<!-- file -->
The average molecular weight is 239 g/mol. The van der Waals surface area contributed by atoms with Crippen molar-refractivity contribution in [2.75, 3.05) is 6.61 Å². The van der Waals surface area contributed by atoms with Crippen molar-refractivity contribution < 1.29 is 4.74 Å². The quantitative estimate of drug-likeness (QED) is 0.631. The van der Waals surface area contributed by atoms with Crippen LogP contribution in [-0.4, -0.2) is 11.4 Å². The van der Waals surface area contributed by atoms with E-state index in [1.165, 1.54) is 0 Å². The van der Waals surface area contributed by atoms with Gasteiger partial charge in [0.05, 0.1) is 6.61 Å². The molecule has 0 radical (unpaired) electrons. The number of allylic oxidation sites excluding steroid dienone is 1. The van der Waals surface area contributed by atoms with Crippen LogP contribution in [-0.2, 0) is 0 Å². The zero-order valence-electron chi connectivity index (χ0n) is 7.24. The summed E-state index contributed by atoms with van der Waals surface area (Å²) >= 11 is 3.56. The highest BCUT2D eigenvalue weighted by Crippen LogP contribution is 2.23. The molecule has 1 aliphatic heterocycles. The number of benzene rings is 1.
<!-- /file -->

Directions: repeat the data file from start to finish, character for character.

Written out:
The average molecular weight is 239 g/mol. The van der Waals surface area contributed by atoms with Crippen molar-refractivity contribution in [2.75, 3.05) is 6.61 Å². The van der Waals surface area contributed by atoms with Crippen molar-refractivity contribution < 1.29 is 4.74 Å². The quantitative estimate of drug-likeness (QED) is 0.631. The van der Waals surface area contributed by atoms with Crippen LogP contribution in [-0.4, -0.2) is 11.4 Å². The van der Waals surface area contributed by atoms with E-state index in [1.165, 1.54) is 0 Å². The van der Waals surface area contributed by atoms with Gasteiger partial charge in [0.05, 0.1) is 6.61 Å². The molecule has 0 radical (unpaired) electrons. The number of allylic oxidation sites excluding steroid dienone is 1. The van der Waals surface area contributed by atoms with Crippen LogP contribution in [-0.2, 0) is 0 Å². The zero-order valence-electron chi connectivity index (χ0n) is 7.24. The summed E-state index contributed by atoms with van der Waals surface area (Å²) >= 11 is 3.56. The highest BCUT2D eigenvalue weighted by Crippen LogP contribution is 2.23. The molecule has 1 aliphatic heterocycles. The number of benzene rings is 1.